U.S. Bank National Ass'n v. Crawford

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Justia Opinion Summary

In this writ of error the Supreme Court held that state courts lack jurisdiction to extend the automatic stay provision of the federal bankruptcy code, 11 U.S.C. 362(a)(1), to motions proceedings against nondebtor plaintiffs in foreclosure actions and overruled Equity One, Inc. v. Shivers, 93 A.3d 1167 (Conn. 2014), on that ground.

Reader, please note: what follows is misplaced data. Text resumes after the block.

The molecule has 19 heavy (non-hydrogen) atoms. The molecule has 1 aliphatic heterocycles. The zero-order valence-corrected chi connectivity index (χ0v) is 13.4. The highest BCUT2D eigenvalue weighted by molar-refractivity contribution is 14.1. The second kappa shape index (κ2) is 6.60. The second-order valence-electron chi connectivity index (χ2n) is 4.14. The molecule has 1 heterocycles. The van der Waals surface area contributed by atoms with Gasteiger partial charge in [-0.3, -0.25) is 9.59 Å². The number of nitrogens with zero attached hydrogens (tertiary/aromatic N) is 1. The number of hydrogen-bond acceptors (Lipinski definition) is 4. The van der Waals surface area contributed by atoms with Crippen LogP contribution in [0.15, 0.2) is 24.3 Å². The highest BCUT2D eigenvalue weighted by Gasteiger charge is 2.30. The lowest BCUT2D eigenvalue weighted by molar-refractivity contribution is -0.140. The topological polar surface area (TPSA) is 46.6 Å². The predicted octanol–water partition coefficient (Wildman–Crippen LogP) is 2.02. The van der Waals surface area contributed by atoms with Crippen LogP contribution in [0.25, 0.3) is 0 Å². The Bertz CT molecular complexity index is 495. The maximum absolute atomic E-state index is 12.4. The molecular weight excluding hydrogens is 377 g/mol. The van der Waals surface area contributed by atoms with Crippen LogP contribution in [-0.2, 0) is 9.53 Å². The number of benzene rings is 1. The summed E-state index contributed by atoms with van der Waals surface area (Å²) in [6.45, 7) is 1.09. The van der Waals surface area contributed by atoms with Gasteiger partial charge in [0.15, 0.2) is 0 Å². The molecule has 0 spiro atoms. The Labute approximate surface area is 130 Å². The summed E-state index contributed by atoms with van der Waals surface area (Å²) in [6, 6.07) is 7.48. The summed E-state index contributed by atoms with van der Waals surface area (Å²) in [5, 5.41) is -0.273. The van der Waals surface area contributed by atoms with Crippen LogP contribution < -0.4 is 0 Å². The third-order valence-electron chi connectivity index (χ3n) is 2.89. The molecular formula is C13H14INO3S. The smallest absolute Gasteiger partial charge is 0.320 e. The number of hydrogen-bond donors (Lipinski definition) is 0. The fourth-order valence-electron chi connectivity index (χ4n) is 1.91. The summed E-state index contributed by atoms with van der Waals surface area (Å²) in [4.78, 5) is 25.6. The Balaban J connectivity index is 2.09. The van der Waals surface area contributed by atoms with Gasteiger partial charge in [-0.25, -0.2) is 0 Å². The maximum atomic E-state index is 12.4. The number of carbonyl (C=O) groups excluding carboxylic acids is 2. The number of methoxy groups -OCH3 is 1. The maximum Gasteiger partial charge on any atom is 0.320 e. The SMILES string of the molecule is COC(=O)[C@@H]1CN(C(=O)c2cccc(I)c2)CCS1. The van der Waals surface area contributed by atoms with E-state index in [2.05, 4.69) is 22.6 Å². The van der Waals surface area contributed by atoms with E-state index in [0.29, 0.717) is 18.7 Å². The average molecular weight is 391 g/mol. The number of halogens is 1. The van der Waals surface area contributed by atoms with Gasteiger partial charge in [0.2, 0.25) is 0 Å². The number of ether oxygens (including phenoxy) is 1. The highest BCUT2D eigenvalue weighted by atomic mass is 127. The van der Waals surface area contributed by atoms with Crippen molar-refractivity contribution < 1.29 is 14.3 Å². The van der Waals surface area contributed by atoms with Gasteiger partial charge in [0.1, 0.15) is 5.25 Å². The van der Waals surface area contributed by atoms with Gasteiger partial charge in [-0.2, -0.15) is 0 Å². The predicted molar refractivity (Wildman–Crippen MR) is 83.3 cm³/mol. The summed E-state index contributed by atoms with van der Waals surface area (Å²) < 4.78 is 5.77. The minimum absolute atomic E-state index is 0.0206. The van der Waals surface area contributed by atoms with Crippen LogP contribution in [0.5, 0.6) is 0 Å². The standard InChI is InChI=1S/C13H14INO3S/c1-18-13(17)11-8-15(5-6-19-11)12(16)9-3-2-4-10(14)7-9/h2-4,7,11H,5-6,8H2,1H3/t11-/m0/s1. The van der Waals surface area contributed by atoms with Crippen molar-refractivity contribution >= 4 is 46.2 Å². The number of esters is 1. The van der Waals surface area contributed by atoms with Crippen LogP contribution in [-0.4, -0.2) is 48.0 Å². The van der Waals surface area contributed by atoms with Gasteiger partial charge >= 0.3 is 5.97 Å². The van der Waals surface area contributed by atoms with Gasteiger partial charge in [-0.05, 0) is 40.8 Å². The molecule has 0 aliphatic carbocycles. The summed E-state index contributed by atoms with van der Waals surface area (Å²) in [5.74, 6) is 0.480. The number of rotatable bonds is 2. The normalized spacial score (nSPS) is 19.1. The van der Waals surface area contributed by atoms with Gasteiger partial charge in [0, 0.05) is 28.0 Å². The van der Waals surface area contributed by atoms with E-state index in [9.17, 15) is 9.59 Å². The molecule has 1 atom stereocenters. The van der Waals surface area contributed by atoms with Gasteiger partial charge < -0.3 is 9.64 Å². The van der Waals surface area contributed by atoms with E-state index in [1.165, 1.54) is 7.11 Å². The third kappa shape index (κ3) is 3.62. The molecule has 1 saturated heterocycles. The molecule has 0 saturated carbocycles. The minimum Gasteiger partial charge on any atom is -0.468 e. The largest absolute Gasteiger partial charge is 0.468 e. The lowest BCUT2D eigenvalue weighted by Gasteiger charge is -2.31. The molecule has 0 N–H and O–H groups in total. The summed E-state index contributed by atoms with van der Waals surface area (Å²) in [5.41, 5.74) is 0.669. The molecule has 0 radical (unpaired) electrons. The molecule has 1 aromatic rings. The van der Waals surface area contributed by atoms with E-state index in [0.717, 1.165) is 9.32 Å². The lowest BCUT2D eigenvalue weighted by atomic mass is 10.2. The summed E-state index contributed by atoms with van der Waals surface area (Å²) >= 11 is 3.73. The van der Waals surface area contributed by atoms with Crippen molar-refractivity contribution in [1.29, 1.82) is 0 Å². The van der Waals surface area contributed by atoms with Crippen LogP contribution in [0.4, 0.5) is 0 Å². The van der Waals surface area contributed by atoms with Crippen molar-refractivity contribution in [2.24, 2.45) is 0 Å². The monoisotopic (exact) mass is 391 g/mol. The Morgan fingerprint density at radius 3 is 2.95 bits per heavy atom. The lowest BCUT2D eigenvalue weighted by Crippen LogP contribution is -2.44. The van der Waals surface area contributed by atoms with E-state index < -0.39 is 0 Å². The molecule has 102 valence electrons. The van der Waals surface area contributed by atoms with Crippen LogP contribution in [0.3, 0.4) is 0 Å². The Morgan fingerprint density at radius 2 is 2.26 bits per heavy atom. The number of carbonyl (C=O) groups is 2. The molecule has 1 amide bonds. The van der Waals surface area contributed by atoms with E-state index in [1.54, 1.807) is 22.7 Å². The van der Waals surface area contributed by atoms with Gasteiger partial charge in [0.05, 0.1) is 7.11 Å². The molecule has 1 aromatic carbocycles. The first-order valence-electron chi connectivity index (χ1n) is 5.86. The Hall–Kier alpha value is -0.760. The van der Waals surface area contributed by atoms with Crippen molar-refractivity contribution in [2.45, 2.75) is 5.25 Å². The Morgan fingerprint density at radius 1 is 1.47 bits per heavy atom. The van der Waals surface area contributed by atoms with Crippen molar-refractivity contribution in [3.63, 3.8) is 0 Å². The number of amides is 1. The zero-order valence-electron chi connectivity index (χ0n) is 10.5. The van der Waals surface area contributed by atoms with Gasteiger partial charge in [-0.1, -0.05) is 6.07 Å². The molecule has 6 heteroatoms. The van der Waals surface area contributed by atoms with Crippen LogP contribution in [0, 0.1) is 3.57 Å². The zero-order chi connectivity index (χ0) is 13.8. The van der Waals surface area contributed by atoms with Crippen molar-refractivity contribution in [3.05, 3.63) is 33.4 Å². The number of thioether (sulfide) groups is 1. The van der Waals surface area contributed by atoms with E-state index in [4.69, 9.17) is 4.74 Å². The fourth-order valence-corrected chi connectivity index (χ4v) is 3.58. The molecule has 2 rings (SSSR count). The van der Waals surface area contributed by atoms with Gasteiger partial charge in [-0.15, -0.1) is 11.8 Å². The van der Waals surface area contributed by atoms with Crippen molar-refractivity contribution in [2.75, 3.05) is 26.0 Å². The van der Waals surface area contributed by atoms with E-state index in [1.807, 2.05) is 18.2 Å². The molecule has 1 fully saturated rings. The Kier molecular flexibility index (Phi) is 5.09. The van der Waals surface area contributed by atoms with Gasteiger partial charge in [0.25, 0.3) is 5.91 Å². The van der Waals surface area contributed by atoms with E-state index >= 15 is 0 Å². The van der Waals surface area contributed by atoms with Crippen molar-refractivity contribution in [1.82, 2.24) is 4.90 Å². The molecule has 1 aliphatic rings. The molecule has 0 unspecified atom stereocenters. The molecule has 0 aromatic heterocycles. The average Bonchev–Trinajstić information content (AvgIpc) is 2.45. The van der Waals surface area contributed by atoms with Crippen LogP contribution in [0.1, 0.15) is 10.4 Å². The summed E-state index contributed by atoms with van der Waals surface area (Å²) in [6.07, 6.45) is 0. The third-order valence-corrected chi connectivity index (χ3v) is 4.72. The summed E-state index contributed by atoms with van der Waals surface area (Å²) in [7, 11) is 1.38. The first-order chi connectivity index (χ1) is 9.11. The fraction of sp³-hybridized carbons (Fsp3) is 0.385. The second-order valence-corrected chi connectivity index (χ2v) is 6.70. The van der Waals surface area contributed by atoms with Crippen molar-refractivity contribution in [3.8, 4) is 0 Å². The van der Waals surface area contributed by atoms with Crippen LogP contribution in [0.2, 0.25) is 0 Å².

U.S. Bank National Association brought a foreclosure action against Jacquelyn Crawford. The trial court ordered a foreclosure by sale and appointed Douglas Evans as the committee for sale. Before the sale could be completed Crawford declared bankruptcy and the foreclosure action was stayed. Evans then filed a motion seeking to recover from the bank fees and expenses he incurred in preparing for the sale. Relying exclusively on Shivers, which ruled that courts have authority to extend the application for the automatic stay to nondebtors in unusual circumstances, the trial court concluded that Evans's motion for fees and expenses was stayed. Evans then filed this writ of error. The Supreme Court granted the writ, holding (1) state courts do not have jurisdiction to change the status quo by modifying the reach of the automatic stay provision; and (2) Shivers must be overruled.